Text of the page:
Please note: some features discussed here are unreleased.

Profiles are stored as singleton coins, each uniquely addressable by a decentralized identifier like did:chia:1v0xcsu6alar07888yx7jkekzjvg623m48cnnzeufs30xsdqu0kcsshsn34.

Using the chain as a database has some nice properties. DIDs are guaranteed to resolve to the correct public key and metadata. Changes to the key or metadata must be signed. The history of all changes is permanent and publicly auditiable.

With these guarantees, we don't have to worry about things like server operators becoming malicious, getting hacked or going out of business.

Profiles currently support two types of metadata:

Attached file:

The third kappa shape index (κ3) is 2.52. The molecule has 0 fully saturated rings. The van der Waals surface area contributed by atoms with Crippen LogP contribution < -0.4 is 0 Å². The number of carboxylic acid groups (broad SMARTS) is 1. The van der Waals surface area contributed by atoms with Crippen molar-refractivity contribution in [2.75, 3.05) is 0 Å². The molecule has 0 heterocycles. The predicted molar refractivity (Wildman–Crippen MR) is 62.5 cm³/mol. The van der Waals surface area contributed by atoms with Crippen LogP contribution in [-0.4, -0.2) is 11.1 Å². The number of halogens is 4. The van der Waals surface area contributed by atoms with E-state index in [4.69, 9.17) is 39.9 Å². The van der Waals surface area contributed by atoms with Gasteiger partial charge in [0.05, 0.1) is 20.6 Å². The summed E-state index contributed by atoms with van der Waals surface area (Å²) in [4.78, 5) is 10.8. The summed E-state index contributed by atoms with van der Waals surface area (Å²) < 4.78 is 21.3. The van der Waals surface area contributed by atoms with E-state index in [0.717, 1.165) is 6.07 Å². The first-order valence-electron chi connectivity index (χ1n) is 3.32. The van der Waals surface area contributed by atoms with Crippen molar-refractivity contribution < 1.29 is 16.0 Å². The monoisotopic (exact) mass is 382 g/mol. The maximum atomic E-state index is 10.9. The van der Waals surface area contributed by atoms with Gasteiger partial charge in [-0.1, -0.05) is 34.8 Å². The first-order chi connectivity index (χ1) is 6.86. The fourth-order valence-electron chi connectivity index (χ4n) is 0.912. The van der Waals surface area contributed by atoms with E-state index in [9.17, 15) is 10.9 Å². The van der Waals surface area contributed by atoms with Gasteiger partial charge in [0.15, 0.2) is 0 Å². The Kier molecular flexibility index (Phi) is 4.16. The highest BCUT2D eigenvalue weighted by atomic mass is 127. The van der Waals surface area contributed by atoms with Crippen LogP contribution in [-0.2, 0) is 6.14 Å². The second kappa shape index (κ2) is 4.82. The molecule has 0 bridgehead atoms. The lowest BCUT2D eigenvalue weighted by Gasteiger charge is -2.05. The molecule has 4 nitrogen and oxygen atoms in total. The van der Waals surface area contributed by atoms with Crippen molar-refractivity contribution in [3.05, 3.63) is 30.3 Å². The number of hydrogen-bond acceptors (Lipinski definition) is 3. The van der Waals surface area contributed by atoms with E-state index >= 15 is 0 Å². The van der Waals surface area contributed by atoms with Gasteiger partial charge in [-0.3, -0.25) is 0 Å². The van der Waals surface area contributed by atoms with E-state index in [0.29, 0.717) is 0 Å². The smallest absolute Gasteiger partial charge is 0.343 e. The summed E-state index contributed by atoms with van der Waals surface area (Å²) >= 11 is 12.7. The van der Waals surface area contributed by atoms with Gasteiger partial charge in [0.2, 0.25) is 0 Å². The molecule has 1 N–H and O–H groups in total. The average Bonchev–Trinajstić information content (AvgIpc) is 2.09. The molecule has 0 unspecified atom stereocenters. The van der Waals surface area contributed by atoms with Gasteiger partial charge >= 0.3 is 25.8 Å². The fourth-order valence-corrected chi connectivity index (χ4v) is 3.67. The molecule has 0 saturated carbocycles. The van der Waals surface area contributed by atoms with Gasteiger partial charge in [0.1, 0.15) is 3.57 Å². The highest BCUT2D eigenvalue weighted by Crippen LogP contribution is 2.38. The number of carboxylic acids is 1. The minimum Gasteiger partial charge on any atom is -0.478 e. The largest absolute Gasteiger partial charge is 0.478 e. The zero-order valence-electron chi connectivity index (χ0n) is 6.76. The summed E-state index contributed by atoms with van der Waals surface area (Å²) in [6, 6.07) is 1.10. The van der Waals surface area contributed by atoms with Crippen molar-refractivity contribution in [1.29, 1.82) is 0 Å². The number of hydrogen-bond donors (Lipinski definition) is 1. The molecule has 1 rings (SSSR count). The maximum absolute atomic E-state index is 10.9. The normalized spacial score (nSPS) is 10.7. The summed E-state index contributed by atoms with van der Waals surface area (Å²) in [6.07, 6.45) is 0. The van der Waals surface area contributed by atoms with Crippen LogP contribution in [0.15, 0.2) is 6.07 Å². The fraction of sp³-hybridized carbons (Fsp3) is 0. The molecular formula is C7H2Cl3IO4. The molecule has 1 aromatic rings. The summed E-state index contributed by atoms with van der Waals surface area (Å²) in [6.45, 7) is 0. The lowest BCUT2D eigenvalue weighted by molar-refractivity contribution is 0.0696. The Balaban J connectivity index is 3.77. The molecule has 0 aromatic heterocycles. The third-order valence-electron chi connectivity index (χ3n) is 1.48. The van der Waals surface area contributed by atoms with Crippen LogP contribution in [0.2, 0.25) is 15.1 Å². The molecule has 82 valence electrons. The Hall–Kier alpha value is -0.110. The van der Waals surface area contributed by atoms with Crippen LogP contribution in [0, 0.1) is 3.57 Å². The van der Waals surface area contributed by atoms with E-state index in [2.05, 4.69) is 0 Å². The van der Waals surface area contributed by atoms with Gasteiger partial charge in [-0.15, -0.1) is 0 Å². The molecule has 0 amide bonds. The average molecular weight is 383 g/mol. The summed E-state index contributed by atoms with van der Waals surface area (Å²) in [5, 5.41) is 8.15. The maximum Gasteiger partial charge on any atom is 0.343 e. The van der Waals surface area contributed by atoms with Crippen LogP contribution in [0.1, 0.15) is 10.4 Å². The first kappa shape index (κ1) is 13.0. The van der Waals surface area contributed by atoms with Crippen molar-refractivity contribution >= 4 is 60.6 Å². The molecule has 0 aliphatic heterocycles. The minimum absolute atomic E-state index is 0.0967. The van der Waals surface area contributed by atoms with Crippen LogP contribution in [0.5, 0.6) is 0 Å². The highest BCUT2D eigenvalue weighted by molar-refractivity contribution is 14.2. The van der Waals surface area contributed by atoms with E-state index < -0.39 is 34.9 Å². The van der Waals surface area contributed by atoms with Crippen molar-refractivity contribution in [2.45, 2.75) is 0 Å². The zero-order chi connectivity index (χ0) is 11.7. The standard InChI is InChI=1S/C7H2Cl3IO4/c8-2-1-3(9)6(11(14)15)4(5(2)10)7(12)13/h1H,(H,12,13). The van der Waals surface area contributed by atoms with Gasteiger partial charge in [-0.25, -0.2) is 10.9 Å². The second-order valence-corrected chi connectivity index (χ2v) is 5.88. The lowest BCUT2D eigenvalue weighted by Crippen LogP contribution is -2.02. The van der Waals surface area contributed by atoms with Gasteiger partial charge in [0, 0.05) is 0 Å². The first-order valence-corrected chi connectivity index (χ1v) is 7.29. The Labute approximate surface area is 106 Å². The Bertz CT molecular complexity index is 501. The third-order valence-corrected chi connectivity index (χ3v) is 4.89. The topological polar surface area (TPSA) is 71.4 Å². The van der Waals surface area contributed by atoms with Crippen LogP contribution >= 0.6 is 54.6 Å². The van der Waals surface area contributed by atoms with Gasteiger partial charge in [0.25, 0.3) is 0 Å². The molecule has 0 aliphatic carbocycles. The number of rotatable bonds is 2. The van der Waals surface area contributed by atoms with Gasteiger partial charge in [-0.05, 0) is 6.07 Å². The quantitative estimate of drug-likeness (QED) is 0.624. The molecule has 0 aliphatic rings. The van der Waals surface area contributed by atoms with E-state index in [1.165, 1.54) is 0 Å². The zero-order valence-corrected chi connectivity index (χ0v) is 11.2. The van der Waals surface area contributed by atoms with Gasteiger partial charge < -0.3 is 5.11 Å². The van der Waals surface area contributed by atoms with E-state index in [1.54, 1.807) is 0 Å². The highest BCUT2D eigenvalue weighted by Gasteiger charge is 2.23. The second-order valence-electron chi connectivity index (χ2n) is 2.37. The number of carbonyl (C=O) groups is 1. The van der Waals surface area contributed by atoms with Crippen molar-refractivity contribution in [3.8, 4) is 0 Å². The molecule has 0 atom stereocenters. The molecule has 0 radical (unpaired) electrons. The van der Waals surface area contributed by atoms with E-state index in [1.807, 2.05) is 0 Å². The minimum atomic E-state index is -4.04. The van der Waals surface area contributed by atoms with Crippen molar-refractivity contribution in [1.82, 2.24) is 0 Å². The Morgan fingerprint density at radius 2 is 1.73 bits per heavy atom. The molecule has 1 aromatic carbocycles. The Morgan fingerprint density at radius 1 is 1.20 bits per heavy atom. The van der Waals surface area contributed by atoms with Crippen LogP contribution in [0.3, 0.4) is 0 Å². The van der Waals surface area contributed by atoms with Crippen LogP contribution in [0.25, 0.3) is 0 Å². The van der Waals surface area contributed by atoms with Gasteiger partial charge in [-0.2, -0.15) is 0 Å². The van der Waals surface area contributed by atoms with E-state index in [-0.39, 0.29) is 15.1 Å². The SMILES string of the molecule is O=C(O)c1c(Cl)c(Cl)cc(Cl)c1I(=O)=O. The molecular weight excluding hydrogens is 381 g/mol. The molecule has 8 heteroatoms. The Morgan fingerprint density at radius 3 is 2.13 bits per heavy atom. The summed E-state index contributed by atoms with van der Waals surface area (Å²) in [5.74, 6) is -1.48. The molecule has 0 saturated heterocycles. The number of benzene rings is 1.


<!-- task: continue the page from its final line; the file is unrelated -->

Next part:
A naive approach would be to store every identity claim and followed profile directly in the DID coin's metadata. While this would be nice and simple, over time it would lead to an exponential amount of data stored on chain (the size of the profile × the number of updates). For example, if someone were to follow 10 people, each spend to update the coin's metadata would contain around 5 ids on average, for a total of 50 ids stored on chain, a 5x waste of space. This quickly gets out of hand. Following 100 people would store 5,000 ids, a 50x waste of space. Following 1,000 people would store 500,000 ids, wasting 500x!

A more efficient approach is to only publish incremental updates. The most recent state can be determined by replaying the history of all updates. With this approach, no data is duplicated on chain -- following 1,000 people stores 1,000 ids. One downside is the cost of traversing the coin's entire history compared to just fetching the latest metadata from a single coin, though there are potential optimizations to mitigate this.